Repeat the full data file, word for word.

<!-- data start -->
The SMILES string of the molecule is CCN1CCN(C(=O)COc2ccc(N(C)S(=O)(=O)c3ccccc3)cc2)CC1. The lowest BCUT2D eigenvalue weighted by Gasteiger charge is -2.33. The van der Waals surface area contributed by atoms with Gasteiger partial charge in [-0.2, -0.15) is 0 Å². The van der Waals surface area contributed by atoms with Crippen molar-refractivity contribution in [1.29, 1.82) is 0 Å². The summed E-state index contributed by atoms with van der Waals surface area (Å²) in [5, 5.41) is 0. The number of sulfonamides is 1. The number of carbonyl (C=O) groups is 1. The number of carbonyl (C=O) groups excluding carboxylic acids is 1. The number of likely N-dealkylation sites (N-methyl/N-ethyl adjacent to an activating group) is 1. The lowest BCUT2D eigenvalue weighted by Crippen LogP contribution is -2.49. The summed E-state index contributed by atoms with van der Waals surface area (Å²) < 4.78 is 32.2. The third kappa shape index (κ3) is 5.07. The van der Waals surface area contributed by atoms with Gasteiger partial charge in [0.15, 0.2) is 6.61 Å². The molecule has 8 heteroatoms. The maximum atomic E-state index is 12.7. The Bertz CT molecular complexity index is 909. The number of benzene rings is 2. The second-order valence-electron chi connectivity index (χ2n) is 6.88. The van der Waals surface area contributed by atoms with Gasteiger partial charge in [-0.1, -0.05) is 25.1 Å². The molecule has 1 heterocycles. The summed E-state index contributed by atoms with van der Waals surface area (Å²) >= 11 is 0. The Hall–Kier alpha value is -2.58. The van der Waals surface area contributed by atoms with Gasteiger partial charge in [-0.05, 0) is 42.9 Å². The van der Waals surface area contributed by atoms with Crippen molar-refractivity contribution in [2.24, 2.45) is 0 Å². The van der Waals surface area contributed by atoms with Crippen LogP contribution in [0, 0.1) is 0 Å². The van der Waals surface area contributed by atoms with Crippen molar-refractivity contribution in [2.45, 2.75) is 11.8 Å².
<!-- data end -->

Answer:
The SMILES string of the molecule is CCN1CCN(C(=O)COc2ccc(N(C)S(=O)(=O)c3ccccc3)cc2)CC1. The lowest BCUT2D eigenvalue weighted by Gasteiger charge is -2.33. The van der Waals surface area contributed by atoms with Gasteiger partial charge in [-0.2, -0.15) is 0 Å². The van der Waals surface area contributed by atoms with Crippen molar-refractivity contribution in [1.29, 1.82) is 0 Å². The summed E-state index contributed by atoms with van der Waals surface area (Å²) in [5, 5.41) is 0. The number of sulfonamides is 1. The number of carbonyl (C=O) groups is 1. The number of carbonyl (C=O) groups excluding carboxylic acids is 1. The number of likely N-dealkylation sites (N-methyl/N-ethyl adjacent to an activating group) is 1. The lowest BCUT2D eigenvalue weighted by Crippen LogP contribution is -2.49. The summed E-state index contributed by atoms with van der Waals surface area (Å²) < 4.78 is 32.2. The third kappa shape index (κ3) is 5.07. The van der Waals surface area contributed by atoms with Gasteiger partial charge in [0.15, 0.2) is 6.61 Å². The molecule has 8 heteroatoms. The maximum atomic E-state index is 12.7. The Bertz CT molecular complexity index is 909. The number of benzene rings is 2. The second-order valence-electron chi connectivity index (χ2n) is 6.88. The van der Waals surface area contributed by atoms with Gasteiger partial charge in [-0.1, -0.05) is 25.1 Å². The molecule has 1 heterocycles. The summed E-state index contributed by atoms with van der Waals surface area (Å²) >= 11 is 0. The Hall–Kier alpha value is -2.58. The van der Waals surface area contributed by atoms with Gasteiger partial charge in [-0.05, 0) is 42.9 Å². The van der Waals surface area contributed by atoms with Crippen molar-refractivity contribution in [2.24, 2.45) is 0 Å². The van der Waals surface area contributed by atoms with Crippen LogP contribution in [0, 0.1) is 0 Å². The van der Waals surface area contributed by atoms with Crippen molar-refractivity contribution in [2.45, 2.75) is 11.8 Å².